The reason that it hurts him, is because you have some reasonable Republicans, who just want a pathway to victory. And all of these become pebbles, on the path, become stones, in the shoe, of anybody, who's running with that kind of baggage. And they will begin, possibly, to look for other champions.

And so, the problem for him, is when its primary season, does a DeSantis or anyone else say, as was said earlier, "You can't get there with this much baggage. Let someone else, with the same politics, get there without the baggage."

And every time when these things happens, I guarantee you, at least one more Republican, joins the camp of "I need a new champion." And all you need is a few of them, to have a very competitive primary.

SIDNER: Can I ask you about, legally speaking, how likely might it be that there are charges, eventually, because of January 6? And then, after what Letitia James, has sort of laid out, in her civil suit, about potential money, fraud and IRS fraud?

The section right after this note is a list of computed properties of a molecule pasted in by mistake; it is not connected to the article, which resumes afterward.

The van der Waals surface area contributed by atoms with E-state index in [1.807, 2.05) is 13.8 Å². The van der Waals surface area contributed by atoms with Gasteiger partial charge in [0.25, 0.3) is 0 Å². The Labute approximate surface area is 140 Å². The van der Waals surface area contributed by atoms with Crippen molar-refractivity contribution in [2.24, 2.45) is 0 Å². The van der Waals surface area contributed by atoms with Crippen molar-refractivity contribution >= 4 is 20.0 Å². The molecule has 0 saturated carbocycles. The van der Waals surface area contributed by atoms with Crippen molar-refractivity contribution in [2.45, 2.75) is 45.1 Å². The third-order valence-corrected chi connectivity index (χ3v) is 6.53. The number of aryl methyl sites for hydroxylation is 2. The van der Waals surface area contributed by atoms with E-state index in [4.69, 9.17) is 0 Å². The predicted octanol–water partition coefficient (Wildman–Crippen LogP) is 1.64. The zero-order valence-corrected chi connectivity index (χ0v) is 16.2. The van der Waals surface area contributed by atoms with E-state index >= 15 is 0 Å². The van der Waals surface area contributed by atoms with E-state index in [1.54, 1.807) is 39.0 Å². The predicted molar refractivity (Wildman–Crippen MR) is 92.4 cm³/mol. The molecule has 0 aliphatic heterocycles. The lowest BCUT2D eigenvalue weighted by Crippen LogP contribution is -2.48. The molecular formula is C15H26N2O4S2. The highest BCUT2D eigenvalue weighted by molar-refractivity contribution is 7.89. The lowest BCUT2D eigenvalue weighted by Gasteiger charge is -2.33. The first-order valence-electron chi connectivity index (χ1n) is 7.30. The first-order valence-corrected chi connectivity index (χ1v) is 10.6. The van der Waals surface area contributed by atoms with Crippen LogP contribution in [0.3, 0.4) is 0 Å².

DUPREE: Yes. On the Tish James front, my sense is, I don't think that is too likely, to result in criminal charges, for the reason that the federal prosecutors have been looking at this, the New York D.A. has been looking at this. Presumably, they have most, if not all of the evidence that Tish James already had. They chose, at least for now, to pass on it. So, I don't see that.

On the Mar-a-Lago incident? That, to me, seems more likely, to possibly result in a criminal charge, at the end of the day. But there too, it's not clear to me that Merrick Garland ultimately would say, "I'm going to take the momentous historic step of indicting a former president."

Is it possible he indict someone else in the chain? Possibly one of the lawyers, who signed the declarations, or who was engaged, in the back-and-forth, with the Justice Department? Maybe. That might be a likelier scenario.

But it, needless to say, it would be a momentous historic event, for Merrick Garland, and presumably President Biden, to make the decision, to pull the trigger, and indict a former President of the United States.


SIDNER: One last question. When it comes to that? There have been a lot of people, who have gone to jail, around Donald Trump. At what point does that start to stop, and people start to say, "All right, enough!"


SIDNER: Or never?